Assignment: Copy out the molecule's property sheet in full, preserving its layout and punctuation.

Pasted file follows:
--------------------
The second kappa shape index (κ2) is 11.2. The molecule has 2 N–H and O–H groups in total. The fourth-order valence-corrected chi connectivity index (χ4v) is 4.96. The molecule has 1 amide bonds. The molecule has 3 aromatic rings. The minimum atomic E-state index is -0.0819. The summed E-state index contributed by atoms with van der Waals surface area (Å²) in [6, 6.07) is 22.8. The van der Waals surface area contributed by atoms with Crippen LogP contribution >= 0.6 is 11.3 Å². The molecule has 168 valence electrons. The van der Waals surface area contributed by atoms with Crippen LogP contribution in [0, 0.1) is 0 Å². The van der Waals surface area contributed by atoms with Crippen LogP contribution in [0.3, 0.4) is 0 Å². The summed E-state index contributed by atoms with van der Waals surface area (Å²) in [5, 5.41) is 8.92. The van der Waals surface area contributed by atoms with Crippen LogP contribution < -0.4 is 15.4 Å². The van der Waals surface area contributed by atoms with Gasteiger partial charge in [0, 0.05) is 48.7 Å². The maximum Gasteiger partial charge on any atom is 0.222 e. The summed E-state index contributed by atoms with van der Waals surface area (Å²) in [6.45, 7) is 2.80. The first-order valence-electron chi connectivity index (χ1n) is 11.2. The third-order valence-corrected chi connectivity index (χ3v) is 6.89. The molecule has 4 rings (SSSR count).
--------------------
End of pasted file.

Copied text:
The second kappa shape index (κ2) is 11.2. The molecule has 2 N–H and O–H groups in total. The fourth-order valence-corrected chi connectivity index (χ4v) is 4.96. The molecule has 1 amide bonds. The molecule has 3 aromatic rings. The minimum atomic E-state index is -0.0819. The summed E-state index contributed by atoms with van der Waals surface area (Å²) in [6, 6.07) is 22.8. The van der Waals surface area contributed by atoms with Crippen LogP contribution >= 0.6 is 11.3 Å². The molecule has 168 valence electrons. The van der Waals surface area contributed by atoms with Crippen LogP contribution in [0, 0.1) is 0 Å². The van der Waals surface area contributed by atoms with Crippen LogP contribution in [0.3, 0.4) is 0 Å². The summed E-state index contributed by atoms with van der Waals surface area (Å²) in [5, 5.41) is 8.92. The van der Waals surface area contributed by atoms with Crippen LogP contribution < -0.4 is 15.4 Å². The van der Waals surface area contributed by atoms with Gasteiger partial charge in [0, 0.05) is 48.7 Å². The maximum Gasteiger partial charge on any atom is 0.222 e. The summed E-state index contributed by atoms with van der Waals surface area (Å²) in [6.45, 7) is 2.80. The first-order valence-electron chi connectivity index (χ1n) is 11.2. The third-order valence-corrected chi connectivity index (χ3v) is 6.89. The molecule has 4 rings (SSSR count).